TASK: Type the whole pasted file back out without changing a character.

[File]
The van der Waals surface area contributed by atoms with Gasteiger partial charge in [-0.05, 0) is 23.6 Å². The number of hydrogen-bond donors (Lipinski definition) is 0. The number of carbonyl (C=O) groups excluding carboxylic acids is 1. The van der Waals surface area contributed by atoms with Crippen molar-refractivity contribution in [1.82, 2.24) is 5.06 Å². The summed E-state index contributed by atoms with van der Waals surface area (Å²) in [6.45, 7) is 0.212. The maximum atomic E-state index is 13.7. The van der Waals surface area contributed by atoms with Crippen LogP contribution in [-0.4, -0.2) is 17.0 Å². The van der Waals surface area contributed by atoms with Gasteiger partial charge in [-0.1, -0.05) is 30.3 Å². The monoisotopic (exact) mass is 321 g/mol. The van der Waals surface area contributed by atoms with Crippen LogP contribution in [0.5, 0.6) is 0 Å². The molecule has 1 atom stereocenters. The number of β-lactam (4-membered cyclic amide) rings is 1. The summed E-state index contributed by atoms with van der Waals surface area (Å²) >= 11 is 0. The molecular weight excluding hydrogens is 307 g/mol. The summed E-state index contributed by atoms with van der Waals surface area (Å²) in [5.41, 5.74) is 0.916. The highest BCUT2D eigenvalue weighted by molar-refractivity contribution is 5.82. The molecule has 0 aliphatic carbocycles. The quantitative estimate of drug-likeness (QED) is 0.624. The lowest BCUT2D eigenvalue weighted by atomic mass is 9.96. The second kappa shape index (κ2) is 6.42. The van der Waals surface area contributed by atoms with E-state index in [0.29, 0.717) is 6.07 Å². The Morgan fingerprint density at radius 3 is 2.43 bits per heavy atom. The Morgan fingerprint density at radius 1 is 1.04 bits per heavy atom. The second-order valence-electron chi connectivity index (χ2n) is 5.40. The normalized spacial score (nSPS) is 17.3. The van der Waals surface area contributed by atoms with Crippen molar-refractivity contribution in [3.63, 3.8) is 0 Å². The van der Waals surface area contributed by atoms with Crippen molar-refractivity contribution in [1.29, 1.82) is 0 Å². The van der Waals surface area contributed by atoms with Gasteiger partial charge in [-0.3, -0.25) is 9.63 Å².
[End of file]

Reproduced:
The van der Waals surface area contributed by atoms with Gasteiger partial charge in [-0.05, 0) is 23.6 Å². The number of hydrogen-bond donors (Lipinski definition) is 0. The number of carbonyl (C=O) groups excluding carboxylic acids is 1. The van der Waals surface area contributed by atoms with Crippen molar-refractivity contribution in [1.82, 2.24) is 5.06 Å². The summed E-state index contributed by atoms with van der Waals surface area (Å²) in [6.45, 7) is 0.212. The maximum atomic E-state index is 13.7. The van der Waals surface area contributed by atoms with Crippen LogP contribution in [-0.4, -0.2) is 17.0 Å². The van der Waals surface area contributed by atoms with Gasteiger partial charge in [-0.1, -0.05) is 30.3 Å². The monoisotopic (exact) mass is 321 g/mol. The van der Waals surface area contributed by atoms with Crippen LogP contribution in [0.5, 0.6) is 0 Å². The molecule has 1 atom stereocenters. The number of β-lactam (4-membered cyclic amide) rings is 1. The summed E-state index contributed by atoms with van der Waals surface area (Å²) >= 11 is 0. The molecular weight excluding hydrogens is 307 g/mol. The summed E-state index contributed by atoms with van der Waals surface area (Å²) in [5.41, 5.74) is 0.916. The highest BCUT2D eigenvalue weighted by molar-refractivity contribution is 5.82. The molecule has 0 aliphatic carbocycles. The quantitative estimate of drug-likeness (QED) is 0.624. The lowest BCUT2D eigenvalue weighted by atomic mass is 9.96. The second kappa shape index (κ2) is 6.42. The van der Waals surface area contributed by atoms with E-state index in [0.29, 0.717) is 6.07 Å². The Morgan fingerprint density at radius 3 is 2.43 bits per heavy atom. The Morgan fingerprint density at radius 1 is 1.04 bits per heavy atom. The second-order valence-electron chi connectivity index (χ2n) is 5.40. The normalized spacial score (nSPS) is 17.3. The van der Waals surface area contributed by atoms with Crippen molar-refractivity contribution in [3.63, 3.8) is 0 Å². The van der Waals surface area contributed by atoms with Crippen molar-refractivity contribution in [1.29, 1.82) is 0 Å². The van der Waals surface area contributed by atoms with Gasteiger partial charge in [-0.3, -0.25) is 9.63 Å².